Study reveals contributors to motorcycle crashes
From Quick Notes, Highway Safety Manager Brent Jennings
Note: In 2010, with the implementation of the Strategic Highway Safety Plan (SHSP), the committee has been committed to reducing fatal and serious injury motorcycle related crashes. One of the projects the team has been working on for the last several months is the Motorcycle Safety Fatality Summary, using crash report data from 2009-2010. The next step will be to include serious injury data. You should find the results surprising.
There were 34 fatalities in 2009 and 28 fatalities in 2010 included in 59 reports. Three reports include two victims. Five of the 62 fatalities were passengers. The following chart is a sampling of causation factors. Some crashes include one or more factors. While it is possible that some of the single-vehicle crashes may have been affected by an unreported animal or other vehicle, there is no data, physical evidence, or statements within the reports to support such occurrences. (Note: It is a coincidence that the totals for single- and multi-vehicle fatalities match the yearly totals.)
Of the total 62 fatalities, 43 were identified as rider error and 1 is questionable. This means up to 44 out of 62 were due to rider error. Eleven of the fatalities are without question the fault of another vehicle operator. This analysis does not include detailed information on serious injuries, levels of injury (A, B, C) or other involved crashes. There may be additional reports or information that would indicate the other driver to be at fault in some crashes.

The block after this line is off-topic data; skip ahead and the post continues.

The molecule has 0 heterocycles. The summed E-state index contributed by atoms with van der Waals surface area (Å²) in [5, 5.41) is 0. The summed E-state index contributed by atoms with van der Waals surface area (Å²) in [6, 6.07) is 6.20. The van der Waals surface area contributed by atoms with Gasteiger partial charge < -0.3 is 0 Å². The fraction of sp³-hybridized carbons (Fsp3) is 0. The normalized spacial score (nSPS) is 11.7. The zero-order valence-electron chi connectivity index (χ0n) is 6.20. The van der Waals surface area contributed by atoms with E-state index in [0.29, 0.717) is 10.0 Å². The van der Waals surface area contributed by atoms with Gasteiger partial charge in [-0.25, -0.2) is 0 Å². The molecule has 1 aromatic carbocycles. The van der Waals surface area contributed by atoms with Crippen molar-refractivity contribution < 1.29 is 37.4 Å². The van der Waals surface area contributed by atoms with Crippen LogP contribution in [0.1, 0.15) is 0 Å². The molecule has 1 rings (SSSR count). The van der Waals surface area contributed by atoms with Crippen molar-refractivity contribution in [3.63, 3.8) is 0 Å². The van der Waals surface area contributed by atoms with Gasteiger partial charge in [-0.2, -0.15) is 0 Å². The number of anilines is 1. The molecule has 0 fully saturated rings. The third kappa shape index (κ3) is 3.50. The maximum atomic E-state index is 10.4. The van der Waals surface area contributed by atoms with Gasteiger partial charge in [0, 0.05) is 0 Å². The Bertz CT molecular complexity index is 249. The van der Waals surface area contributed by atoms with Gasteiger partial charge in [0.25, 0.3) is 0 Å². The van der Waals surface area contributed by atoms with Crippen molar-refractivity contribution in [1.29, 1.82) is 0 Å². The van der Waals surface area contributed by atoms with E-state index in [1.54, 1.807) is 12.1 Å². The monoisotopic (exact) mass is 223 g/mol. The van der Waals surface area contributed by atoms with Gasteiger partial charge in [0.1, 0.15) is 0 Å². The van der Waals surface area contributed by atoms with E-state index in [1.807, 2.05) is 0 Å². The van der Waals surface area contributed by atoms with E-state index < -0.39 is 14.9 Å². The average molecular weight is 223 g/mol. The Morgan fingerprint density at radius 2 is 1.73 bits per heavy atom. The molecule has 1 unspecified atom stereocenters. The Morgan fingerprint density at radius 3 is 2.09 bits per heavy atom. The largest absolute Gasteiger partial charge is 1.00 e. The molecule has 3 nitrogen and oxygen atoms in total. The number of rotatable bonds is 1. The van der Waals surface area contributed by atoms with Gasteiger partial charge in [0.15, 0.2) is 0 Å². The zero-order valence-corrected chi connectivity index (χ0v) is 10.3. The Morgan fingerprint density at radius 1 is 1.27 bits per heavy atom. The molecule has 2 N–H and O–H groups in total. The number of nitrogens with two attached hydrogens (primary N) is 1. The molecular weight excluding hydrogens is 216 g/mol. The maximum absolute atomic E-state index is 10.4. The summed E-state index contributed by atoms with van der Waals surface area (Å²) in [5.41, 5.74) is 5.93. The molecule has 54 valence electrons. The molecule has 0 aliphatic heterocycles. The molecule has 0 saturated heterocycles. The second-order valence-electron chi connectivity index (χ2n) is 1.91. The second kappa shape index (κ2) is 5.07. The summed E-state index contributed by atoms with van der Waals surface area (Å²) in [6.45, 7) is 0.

It should be noted that 18 fatalities were out of state riders (16 riders, 2 passengers) and none of their endorsement information is known at this time. Of the 43 Idaho riders involved in fatal crashes, 26 had their motorcycle endorsement, and 17 did not. Two of the riders had no driver’s license at all, and 2 were riding on suspended licenses. Of the 43 Idaho riders, only 7 had taken a rider training course and one had failed. In three of these crashes, the rider survived but the passenger did not.
It is commonly believed that motorcycle fatalities are generally young men on sport bikes and/or riders not wearing helmets. Here is what the data tell us on these topics:
Primary conclusions from this initial analysis: